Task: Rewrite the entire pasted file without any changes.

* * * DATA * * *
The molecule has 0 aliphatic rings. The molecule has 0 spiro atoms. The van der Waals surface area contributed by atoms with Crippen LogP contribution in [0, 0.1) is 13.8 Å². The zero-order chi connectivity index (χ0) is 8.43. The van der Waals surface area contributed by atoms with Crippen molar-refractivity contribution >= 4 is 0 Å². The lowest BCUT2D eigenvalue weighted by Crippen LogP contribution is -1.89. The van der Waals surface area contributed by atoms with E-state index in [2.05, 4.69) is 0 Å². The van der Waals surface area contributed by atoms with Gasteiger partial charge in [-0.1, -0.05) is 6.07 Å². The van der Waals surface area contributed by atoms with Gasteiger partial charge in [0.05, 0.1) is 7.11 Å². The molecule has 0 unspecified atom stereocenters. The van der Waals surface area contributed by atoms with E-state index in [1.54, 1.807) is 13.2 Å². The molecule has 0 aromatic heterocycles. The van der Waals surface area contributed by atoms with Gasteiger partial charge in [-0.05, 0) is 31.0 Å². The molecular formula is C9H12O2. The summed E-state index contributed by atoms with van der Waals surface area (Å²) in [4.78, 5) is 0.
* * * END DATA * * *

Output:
The molecule has 0 aliphatic rings. The molecule has 0 spiro atoms. The van der Waals surface area contributed by atoms with Crippen LogP contribution in [0, 0.1) is 13.8 Å². The zero-order chi connectivity index (χ0) is 8.43. The van der Waals surface area contributed by atoms with Crippen molar-refractivity contribution >= 4 is 0 Å². The lowest BCUT2D eigenvalue weighted by Crippen LogP contribution is -1.89. The van der Waals surface area contributed by atoms with E-state index in [2.05, 4.69) is 0 Å². The van der Waals surface area contributed by atoms with Gasteiger partial charge in [-0.1, -0.05) is 6.07 Å². The van der Waals surface area contributed by atoms with Gasteiger partial charge in [0.05, 0.1) is 7.11 Å². The molecule has 0 unspecified atom stereocenters. The van der Waals surface area contributed by atoms with E-state index in [1.54, 1.807) is 13.2 Å². The molecule has 0 aromatic heterocycles. The van der Waals surface area contributed by atoms with Gasteiger partial charge in [-0.05, 0) is 31.0 Å². The molecular formula is C9H12O2. The summed E-state index contributed by atoms with van der Waals surface area (Å²) in [4.78, 5) is 0.